It haunts me. There is something strangely compelling about the music, as though my mind is being forced to let it into my consciousness. I put it on the boombox at work as listening music, without knowing anything about it. After a couple of times through, I remarked to Tak that it would be really cool, if I were a film maker, to use Kid A as the soundtrack to a movie, and to base the story and characters around what's happening in the music instead of the other way around. It would have to be a very dark, strange movie, but only when I got home did I learn that the last track on the disc is called "Motion Picture Soundtrack." Coincidence? I think not.

Please, God, if you're really out there watching all this, Please let He-Who-Was-Not-Elected's popularity continue to drop, as the greater populace begins to see through his Big Lies at last.

I had a dream that I was in a book store and the new Harry Potter was sitting on a table. It was an expensive buy, because the thing was almost two feet thick, and it stood on a lighted pedastle in the middle of the store. Now I learn that Rowling scrawled over 250,000 words into this next volume, and it seems almost prophetic. June's a ways away, but I'm still excited.


BTW, Joey Lieberman. I dunno about you guys, but he doesn't exactly get my blood pumping. For a strange and very nerdy reason, and despite his overachieving sweat glands, Prince Al Gore of the Moon did. Well, hang on. It wasn't so much the man himself as what he was fighting against, although he's morphing into a popular, likeable guy thanks to a previously undisclosed sense of humor.
Classes, woo hoo. My new Effective Speech teacher made a good point today, although a few of his illustrations committed logical falacies. We spend a good chunk of our time in the educational system learning how to write things like essays and letters, but how many times a day are we required to do that in real life? Contrast that with speaking, which happens for some of us almost constantly. How many classes on proper speech have you taken in high school? College? Your manner of speech is extraordinarily important in making an impression on other people, right up there with what kind of shoes you're wearing. To paraphrase Professor Higgins, it absolutely classifies you. We should all be more aware of what sort of image our speech is projecting. Judging by the way most people on the bus talk, they've never considered the idea that the hideous sounds barking out of their noise tubes might be unpleasant to others.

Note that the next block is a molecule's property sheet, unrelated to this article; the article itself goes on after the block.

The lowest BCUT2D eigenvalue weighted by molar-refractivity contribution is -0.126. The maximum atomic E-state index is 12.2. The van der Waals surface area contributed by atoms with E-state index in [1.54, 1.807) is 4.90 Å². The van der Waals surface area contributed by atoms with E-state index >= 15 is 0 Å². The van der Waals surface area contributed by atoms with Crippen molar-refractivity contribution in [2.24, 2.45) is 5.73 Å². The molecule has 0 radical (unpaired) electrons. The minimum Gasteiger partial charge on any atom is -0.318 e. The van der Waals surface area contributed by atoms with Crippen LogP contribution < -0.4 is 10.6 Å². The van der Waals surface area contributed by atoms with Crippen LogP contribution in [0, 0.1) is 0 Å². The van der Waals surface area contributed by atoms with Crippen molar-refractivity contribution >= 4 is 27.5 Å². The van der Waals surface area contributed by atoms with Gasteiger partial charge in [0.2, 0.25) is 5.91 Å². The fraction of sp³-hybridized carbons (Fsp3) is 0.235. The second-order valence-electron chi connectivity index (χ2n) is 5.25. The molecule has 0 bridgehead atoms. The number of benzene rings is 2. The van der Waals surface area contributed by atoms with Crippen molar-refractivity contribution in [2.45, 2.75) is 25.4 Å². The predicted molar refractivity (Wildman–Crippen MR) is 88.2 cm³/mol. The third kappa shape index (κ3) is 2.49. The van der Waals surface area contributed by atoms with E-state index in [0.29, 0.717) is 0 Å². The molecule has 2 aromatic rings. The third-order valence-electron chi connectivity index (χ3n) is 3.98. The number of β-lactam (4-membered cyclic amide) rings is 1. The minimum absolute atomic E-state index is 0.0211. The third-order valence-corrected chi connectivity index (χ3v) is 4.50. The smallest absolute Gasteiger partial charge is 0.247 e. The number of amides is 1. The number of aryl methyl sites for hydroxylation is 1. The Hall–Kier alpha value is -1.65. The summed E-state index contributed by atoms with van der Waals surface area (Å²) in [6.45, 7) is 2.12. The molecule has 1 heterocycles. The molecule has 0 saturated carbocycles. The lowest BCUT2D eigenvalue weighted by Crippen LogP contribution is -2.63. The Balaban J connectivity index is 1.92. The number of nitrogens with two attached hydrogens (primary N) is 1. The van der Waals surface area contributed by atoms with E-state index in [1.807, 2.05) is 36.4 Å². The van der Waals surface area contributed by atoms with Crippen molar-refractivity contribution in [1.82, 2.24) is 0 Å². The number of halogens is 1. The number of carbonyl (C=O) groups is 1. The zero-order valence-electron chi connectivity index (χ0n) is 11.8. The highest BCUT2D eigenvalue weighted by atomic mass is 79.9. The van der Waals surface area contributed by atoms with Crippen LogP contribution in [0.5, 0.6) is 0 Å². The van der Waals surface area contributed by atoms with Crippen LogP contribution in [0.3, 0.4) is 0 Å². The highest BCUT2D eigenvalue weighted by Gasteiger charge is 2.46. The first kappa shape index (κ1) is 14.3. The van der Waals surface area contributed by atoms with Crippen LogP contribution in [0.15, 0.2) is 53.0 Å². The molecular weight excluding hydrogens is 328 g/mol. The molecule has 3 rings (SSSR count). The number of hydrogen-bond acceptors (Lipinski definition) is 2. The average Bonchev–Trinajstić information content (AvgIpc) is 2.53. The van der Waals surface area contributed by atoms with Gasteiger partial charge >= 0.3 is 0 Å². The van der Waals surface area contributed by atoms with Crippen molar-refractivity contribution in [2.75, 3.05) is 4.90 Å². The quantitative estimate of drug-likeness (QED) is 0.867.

Catch Me If You Can. A chase movie without a chase, or any emotional urgency at all. The acting is fine, the sets and devices perfect, the story well told. The movie itself is technically excellent, but it failed to strike a chord in my hardened charcoal gray heart. Aisling insists that I expect too much from movies these days, and maybe she's right. We were treated to dinner and a movie by my cousin-twins Blaze and Aurora (no, those aren't their real names either) as our Christmas present. They're sweethearts.

Upper Managment, now that they're actually paying attention to our little Submarine, already dislikes our un-likeable remora employee Blob, a man whose sole redeeming quality is that he likes cats. He's been a barnacle on our hull for more than a decade, and it's taken something rather extraordinary to get to this point, but it's entirely possible that we won't have to put up with him for that much longer. Hoo fricking ray.

Wanda Sykes is funny and smart. You can tell from her language that she was brought up in Da Hood, but there's a first-rate brain up there and I enjoyed her Comedy Central thingie immensely.


Well, outright disaster has been averted. The new managment just might be able to do something about our despicably meager pay rate, and procure grants for boat-related "projects," although a fuck-ton of extra responsibility just got dropped on Tak's small but mighty shoulders.